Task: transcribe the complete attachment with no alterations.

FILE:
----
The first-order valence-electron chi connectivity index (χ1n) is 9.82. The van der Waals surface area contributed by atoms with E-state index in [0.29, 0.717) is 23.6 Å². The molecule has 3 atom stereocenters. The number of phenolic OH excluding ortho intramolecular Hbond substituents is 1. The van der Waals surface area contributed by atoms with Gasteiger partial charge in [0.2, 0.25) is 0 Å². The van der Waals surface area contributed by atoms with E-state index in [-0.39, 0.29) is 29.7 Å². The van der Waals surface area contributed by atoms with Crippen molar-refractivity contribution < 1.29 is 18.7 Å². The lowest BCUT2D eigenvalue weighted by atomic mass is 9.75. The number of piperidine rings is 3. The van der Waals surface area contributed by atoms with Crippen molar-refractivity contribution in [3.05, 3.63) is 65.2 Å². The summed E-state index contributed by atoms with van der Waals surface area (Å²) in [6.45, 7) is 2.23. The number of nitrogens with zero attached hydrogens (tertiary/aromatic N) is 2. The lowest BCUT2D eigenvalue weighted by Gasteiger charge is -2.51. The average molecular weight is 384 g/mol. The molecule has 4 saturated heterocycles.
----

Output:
The first-order valence-electron chi connectivity index (χ1n) is 9.82. The van der Waals surface area contributed by atoms with E-state index in [0.29, 0.717) is 23.6 Å². The molecule has 3 atom stereocenters. The number of phenolic OH excluding ortho intramolecular Hbond substituents is 1. The van der Waals surface area contributed by atoms with Gasteiger partial charge in [0.2, 0.25) is 0 Å². The van der Waals surface area contributed by atoms with E-state index in [-0.39, 0.29) is 29.7 Å². The van der Waals surface area contributed by atoms with Crippen molar-refractivity contribution < 1.29 is 18.7 Å². The lowest BCUT2D eigenvalue weighted by atomic mass is 9.75. The number of piperidine rings is 3. The van der Waals surface area contributed by atoms with Crippen molar-refractivity contribution in [3.05, 3.63) is 65.2 Å². The summed E-state index contributed by atoms with van der Waals surface area (Å²) in [6.45, 7) is 2.23. The number of nitrogens with zero attached hydrogens (tertiary/aromatic N) is 2. The lowest BCUT2D eigenvalue weighted by Gasteiger charge is -2.51. The average molecular weight is 384 g/mol. The molecule has 4 saturated heterocycles.